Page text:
If you’re in the market for a very easy-to-setup integrated development environment for R, wander over to RStudio.org. They’ve just released a beta version of their freely-available front end for R that runs under Windows, Linux and Mac OS X (for R versions 2.11 and later).
If you’re not familiar with the idea of an integrated development environment, it’s simply an attempt to bring all of the tools needed for working with R into one uniform interface. Much like the basic Rgui, you’ll get an R console window, windows for writing scripts (or Sweave documents), plus you’ll get dedicated areas to display the objects you have in memory, help pages, available packages and plots.
RStudio is easy to install. Assuming you already have R installed on your computer, simply download the (free and open-source) RStudio software and install. From that point on, when you want to work with R, just open the RStudio program, and it will spawn a new R session inside the RStudio workspace for you to use.
There are plenty of built-in keyboard shortcuts for switching between tabs, submitting lines of code and other common operations. You might also find the Import dataset button helpful for previewing data files and converting them into data frames. The plot window includes options for saving and exporting your graphics. The Packages tab includes a button shortcut to install new packages from the CRAN repositories. Keep in mind that RStudio doesn’t turn R into a menu-driven gui like Rcmdr or Deducer, so you’ll still need to learn all of the exciting and esoteric R commands to do your analyses, but you really should be learning them anyways, shouldn’t you?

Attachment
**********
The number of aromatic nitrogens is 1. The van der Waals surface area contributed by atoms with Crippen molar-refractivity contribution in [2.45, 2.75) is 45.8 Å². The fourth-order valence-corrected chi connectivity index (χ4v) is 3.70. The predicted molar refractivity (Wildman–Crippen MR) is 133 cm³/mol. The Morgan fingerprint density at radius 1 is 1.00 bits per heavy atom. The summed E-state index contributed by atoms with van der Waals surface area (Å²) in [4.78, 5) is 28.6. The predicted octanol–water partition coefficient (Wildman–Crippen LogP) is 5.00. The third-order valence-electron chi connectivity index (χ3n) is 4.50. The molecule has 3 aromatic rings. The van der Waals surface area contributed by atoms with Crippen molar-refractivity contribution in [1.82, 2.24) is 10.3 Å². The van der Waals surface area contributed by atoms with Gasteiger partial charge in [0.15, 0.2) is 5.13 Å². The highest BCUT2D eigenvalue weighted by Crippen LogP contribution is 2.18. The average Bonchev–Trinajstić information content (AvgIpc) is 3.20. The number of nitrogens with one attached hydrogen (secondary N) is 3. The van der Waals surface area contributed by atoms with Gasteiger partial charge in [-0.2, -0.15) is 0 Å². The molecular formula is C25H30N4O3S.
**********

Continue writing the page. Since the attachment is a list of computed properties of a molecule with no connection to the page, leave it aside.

I think the one detail I’d like to see added is a way to expand the descriptions of the objects available in the workspace object browser. In the Eclipse/StatET object browser, you can expand the contents of a data frame and view the mode, class, and the first few values of each column in the data frame without opening the data frame in a separate viewing tab. I find this supremely handy for quickly reminding myself what’s in each data frame. To do the same in RStudio, you need to open the data frame in a View tab just to see the names of the columns and the values, and you can’t immediately ascertain the mode and class of each column (i.e. is it a factor, a character vector, a POSIXt vector or list, etc.?).
RStudio.org also offers a version of their interface for server installations of R, which I haven’t played with.